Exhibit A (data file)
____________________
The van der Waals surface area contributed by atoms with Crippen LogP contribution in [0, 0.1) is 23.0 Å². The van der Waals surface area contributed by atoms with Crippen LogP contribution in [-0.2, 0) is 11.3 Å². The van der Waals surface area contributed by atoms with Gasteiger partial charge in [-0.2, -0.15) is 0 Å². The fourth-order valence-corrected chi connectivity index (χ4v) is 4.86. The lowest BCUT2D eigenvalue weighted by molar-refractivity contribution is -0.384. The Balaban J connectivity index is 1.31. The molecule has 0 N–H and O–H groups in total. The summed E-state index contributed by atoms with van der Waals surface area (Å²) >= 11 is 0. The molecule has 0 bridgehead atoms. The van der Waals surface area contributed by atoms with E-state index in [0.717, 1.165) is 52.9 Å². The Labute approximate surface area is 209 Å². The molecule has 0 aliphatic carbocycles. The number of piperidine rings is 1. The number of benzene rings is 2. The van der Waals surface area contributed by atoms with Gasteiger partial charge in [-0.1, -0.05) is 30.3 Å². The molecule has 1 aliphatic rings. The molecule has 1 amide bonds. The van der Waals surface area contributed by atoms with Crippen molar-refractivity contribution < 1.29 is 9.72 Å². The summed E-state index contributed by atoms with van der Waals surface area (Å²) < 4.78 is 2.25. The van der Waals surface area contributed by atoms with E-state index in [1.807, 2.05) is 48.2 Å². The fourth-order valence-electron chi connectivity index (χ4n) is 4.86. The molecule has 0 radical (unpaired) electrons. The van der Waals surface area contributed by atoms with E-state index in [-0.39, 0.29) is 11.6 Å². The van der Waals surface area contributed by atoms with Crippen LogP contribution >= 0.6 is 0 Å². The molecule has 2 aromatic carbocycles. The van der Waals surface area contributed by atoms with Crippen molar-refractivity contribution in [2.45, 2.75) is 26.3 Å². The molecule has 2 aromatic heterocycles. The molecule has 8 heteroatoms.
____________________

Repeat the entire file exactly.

The van der Waals surface area contributed by atoms with Crippen LogP contribution in [0, 0.1) is 23.0 Å². The van der Waals surface area contributed by atoms with Crippen LogP contribution in [-0.2, 0) is 11.3 Å². The van der Waals surface area contributed by atoms with Gasteiger partial charge in [-0.2, -0.15) is 0 Å². The fourth-order valence-corrected chi connectivity index (χ4v) is 4.86. The lowest BCUT2D eigenvalue weighted by molar-refractivity contribution is -0.384. The Balaban J connectivity index is 1.31. The molecule has 0 N–H and O–H groups in total. The summed E-state index contributed by atoms with van der Waals surface area (Å²) >= 11 is 0. The molecule has 0 bridgehead atoms. The van der Waals surface area contributed by atoms with E-state index in [0.717, 1.165) is 52.9 Å². The Labute approximate surface area is 209 Å². The molecule has 0 aliphatic carbocycles. The number of piperidine rings is 1. The number of benzene rings is 2. The van der Waals surface area contributed by atoms with Gasteiger partial charge in [-0.1, -0.05) is 30.3 Å². The molecule has 1 aliphatic rings. The molecule has 1 amide bonds. The van der Waals surface area contributed by atoms with Crippen molar-refractivity contribution < 1.29 is 9.72 Å². The summed E-state index contributed by atoms with van der Waals surface area (Å²) < 4.78 is 2.25. The van der Waals surface area contributed by atoms with E-state index in [1.807, 2.05) is 48.2 Å². The fourth-order valence-electron chi connectivity index (χ4n) is 4.86. The molecule has 0 radical (unpaired) electrons. The van der Waals surface area contributed by atoms with E-state index in [-0.39, 0.29) is 11.6 Å². The van der Waals surface area contributed by atoms with Crippen LogP contribution >= 0.6 is 0 Å². The molecule has 2 aromatic carbocycles. The van der Waals surface area contributed by atoms with Crippen molar-refractivity contribution in [2.45, 2.75) is 26.3 Å². The molecule has 2 aromatic heterocycles. The molecule has 8 heteroatoms.